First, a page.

The hyenas were spaced out amongst the trees, in perfect tactical formation. He had nothing. His spear was in the river, along with his axe-head. He'd come so far, he'd climbed up Kalambo, and it seemed unjust that he'd finally be taken down by these evil snouts and bodies with mismatched front and back legs. He pulled himself up into the nearest tree, six feet, eight feet high. The hyenas watched and waited expectantly. Saliva dripped from their muzzles.
Although the ordeal makes a fascinating and well-told adventure tale, the story here is one of trust, of outsiders integrating into a closed society. It is an overly-idealized society, in which all the villains seem to be outside, kept at bay. The ethics of this policy are not directly examined in the story.

"Flying in the Face of God" by Nina Allan

Another tale about the relationship between individual and society, leaving rather than entering. When she was very young, Anita's mother was part of the space program and died when a rocket was sabotaged. Now [her lover?] Rachel has volunteered for a more advanced program which involves subjecting herself to a drastic process of alteration in order to survive the long transit.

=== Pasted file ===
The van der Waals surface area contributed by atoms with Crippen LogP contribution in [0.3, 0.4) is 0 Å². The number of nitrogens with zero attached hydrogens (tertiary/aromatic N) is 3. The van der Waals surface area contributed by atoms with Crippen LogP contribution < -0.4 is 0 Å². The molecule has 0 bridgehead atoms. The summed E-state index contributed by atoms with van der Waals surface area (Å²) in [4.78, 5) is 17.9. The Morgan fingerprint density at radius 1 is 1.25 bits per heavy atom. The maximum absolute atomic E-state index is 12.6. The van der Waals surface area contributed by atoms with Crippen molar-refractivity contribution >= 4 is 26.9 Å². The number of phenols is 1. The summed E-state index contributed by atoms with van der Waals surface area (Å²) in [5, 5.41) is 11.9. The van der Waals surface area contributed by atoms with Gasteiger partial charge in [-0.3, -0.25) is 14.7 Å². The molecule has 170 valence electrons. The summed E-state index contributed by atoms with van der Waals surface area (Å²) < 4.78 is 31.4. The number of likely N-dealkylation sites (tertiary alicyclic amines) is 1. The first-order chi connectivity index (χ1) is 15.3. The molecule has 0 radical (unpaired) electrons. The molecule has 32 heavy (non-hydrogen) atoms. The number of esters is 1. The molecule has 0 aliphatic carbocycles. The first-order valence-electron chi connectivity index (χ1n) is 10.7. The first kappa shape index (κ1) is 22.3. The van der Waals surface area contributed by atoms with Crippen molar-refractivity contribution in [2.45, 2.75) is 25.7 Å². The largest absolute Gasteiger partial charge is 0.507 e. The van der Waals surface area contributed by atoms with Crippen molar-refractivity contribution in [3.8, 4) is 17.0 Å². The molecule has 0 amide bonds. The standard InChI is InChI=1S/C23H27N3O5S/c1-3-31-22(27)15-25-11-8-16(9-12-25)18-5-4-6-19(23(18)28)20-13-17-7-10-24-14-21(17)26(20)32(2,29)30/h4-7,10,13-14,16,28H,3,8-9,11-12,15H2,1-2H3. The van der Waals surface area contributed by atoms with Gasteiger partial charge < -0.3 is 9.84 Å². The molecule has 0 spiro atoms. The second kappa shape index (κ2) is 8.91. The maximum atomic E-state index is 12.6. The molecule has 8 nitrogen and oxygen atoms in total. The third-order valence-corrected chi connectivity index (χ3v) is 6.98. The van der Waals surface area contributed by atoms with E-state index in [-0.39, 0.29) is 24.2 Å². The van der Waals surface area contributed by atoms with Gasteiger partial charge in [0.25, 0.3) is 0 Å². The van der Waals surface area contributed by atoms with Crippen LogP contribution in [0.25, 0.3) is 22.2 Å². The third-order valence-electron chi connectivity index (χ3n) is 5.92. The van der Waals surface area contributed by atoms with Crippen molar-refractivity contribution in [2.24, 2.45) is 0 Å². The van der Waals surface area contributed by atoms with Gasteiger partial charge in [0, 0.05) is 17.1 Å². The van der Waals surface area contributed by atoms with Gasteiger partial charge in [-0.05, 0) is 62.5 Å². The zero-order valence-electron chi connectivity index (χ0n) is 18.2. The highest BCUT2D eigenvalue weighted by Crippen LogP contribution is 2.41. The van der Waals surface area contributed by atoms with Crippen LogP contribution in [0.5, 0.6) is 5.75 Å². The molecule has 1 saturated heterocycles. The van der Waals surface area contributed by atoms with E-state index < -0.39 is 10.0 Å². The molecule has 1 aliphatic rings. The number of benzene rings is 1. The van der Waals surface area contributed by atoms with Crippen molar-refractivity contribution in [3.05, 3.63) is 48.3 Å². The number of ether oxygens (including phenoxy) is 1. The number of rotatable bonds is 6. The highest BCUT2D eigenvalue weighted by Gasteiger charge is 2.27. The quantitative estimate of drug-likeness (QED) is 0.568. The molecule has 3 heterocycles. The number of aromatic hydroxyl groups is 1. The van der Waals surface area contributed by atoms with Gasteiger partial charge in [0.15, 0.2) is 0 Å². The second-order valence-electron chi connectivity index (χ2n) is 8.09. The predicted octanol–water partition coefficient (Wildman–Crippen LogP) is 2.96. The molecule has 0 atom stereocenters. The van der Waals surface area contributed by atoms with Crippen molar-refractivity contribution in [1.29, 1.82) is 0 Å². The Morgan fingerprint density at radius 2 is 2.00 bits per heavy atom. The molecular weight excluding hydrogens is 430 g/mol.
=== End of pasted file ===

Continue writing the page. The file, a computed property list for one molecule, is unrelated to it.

"The drain triggers a permanent change in the way cells grow," Anderson had told her. "Crudely put it's a form of cancer."
Anita struggles to let her go, and with her own need to know a mother she can't remember, the old loss revived by the new one.

This is a story of love in its different manifestations, and coping with loss. Anita and her grandmother, who raised her after her mother's death, are particularly well-realized characters.


"Johnny's New Job" by Christ Beckett

When a child is killed, it officially becomes a case of Welfare Knew And Did Nothing (within the meaning of the Summary Judgment Act), so the Public Accuser gets to work stirring up the retributory mob, much in the manner of Orwell's Two Minute Hate. This one comes directly from the headlines and expresses the author's fresh outrage, serving as an example of why this may not be the best way to produce effective fiction. The delivery of the message is unsubtle and the character a stock placeholder.

"the glare and the GLOW" by steve rasnic tem

The narrator and his wife seem to have led a dull ["peaceful"] existence for quite some time, the narrator being particular about the quality of light from artificial fixtures. One day they acquire a box of "bad bulbs" which are clearly abnormal. The narrator compares them to eggs, and indeed, they seem to contain some sort of embryo. But the quality of the illumination they provide is extraordinary.